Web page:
Identifying Behavior Associated with Verbal Self-Corrections of Aphasic Clients The purposes of this study were to define certain behaviors associated with verbal self-correction efforts of aphasic clients and to determine the accuracy with which these behaviors might be identified by clinical observers. Seven explicit definitions were written for behaviors associated with aphasic clients' self-correction attempts on single-word and short-answer ... Reports
Reports  |   May 01, 1981
Identifying Behavior Associated with Verbal Self-Corrections of Aphasic Clients
 
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Article Information
Reports   |   May 01, 1981
Identifying Behavior Associated with Verbal Self-Corrections of Aphasic Clients
Journal of Speech and Hearing Disorders, May 1981, Vol. 46, 168-173. doi:10.1044/jshd.4602.168
History: Received November 9, 1979 , Accepted May 5, 1980
 
Journal of Speech and Hearing Disorders, May 1981, Vol. 46, 168-173. doi:10.1044/jshd.4602.168
History: Received November 9, 1979; Accepted May 5, 1980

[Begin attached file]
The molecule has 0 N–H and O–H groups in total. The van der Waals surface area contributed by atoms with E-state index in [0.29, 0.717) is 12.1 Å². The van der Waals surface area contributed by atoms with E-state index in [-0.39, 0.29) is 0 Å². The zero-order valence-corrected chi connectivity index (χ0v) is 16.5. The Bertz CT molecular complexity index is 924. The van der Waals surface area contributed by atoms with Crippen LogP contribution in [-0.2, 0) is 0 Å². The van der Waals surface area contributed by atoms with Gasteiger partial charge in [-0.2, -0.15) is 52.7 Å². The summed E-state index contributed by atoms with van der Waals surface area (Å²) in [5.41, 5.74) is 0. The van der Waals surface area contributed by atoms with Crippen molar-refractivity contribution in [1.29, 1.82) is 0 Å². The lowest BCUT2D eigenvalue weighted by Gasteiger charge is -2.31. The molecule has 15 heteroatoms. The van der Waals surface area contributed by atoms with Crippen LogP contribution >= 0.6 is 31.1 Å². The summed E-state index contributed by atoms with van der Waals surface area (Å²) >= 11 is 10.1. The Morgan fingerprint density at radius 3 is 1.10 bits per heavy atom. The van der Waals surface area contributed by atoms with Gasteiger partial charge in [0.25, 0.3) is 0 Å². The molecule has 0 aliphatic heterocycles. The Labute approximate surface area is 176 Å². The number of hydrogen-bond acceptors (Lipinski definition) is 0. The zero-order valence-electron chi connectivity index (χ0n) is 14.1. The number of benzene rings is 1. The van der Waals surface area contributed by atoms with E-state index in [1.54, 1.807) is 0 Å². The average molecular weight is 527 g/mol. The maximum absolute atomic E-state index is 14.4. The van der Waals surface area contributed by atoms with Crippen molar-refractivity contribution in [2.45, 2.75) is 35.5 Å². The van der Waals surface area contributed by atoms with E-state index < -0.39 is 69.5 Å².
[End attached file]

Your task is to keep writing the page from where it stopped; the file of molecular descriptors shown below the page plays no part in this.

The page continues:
The purposes of this study were to define certain behaviors associated with verbal self-correction efforts of aphasic clients and to determine the accuracy with which these behaviors might be identified by clinical observers. Seven explicit definitions were written for behaviors associated with aphasic clients' self-correction attempts on single-word and short-answer language production tasks. To determine the accuracy with which defined behaviors could be identified, observers (N=7) were asked to view 400 randomly selected speech samples and to code the type of self-correction event for each sample. The accuracy of these judgments was ascertained by calculating the percentages of observers' agreements with judgments made previously by the experimenters. Results showed observers were able to identify explicitly defined behaviors at levels of accuracy ranging from 73%–99%. When observers' judgments did not agree with those of the experimenters, inaccuracies tended to be logical and to cluster in particular categories. Findings suggest a need for further study of behaviors associated with aphasic individuals' self correction efforts, particularly with reference to the significance of these behaviors to recovery from aphasia, and to aphasic symptomatology in general.

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